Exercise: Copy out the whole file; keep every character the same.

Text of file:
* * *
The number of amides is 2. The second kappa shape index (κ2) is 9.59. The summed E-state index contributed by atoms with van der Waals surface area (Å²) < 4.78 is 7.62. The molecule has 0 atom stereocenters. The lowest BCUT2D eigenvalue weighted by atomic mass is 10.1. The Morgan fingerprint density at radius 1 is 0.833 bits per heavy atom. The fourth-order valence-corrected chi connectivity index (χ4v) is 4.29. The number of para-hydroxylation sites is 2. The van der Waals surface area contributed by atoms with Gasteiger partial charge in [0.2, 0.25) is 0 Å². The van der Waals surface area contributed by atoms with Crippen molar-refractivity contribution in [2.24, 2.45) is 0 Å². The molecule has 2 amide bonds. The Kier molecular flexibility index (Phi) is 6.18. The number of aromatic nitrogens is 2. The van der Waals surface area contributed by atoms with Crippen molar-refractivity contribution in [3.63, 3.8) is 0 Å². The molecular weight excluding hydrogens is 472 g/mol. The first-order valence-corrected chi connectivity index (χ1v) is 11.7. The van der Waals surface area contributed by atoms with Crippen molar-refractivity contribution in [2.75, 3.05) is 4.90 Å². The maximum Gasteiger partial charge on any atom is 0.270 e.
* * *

The number of amides is 2. The second kappa shape index (κ2) is 9.59. The summed E-state index contributed by atoms with van der Waals surface area (Å²) < 4.78 is 7.62. The molecule has 0 atom stereocenters. The lowest BCUT2D eigenvalue weighted by atomic mass is 10.1. The Morgan fingerprint density at radius 1 is 0.833 bits per heavy atom. The fourth-order valence-corrected chi connectivity index (χ4v) is 4.29. The number of para-hydroxylation sites is 2. The van der Waals surface area contributed by atoms with Gasteiger partial charge in [0.2, 0.25) is 0 Å². The van der Waals surface area contributed by atoms with Crippen molar-refractivity contribution in [2.24, 2.45) is 0 Å². The molecule has 2 amide bonds. The Kier molecular flexibility index (Phi) is 6.18. The number of aromatic nitrogens is 2. The van der Waals surface area contributed by atoms with Crippen molar-refractivity contribution in [3.63, 3.8) is 0 Å². The molecular weight excluding hydrogens is 472 g/mol. The first-order valence-corrected chi connectivity index (χ1v) is 11.7. The van der Waals surface area contributed by atoms with Crippen molar-refractivity contribution in [2.75, 3.05) is 4.90 Å². The maximum Gasteiger partial charge on any atom is 0.270 e.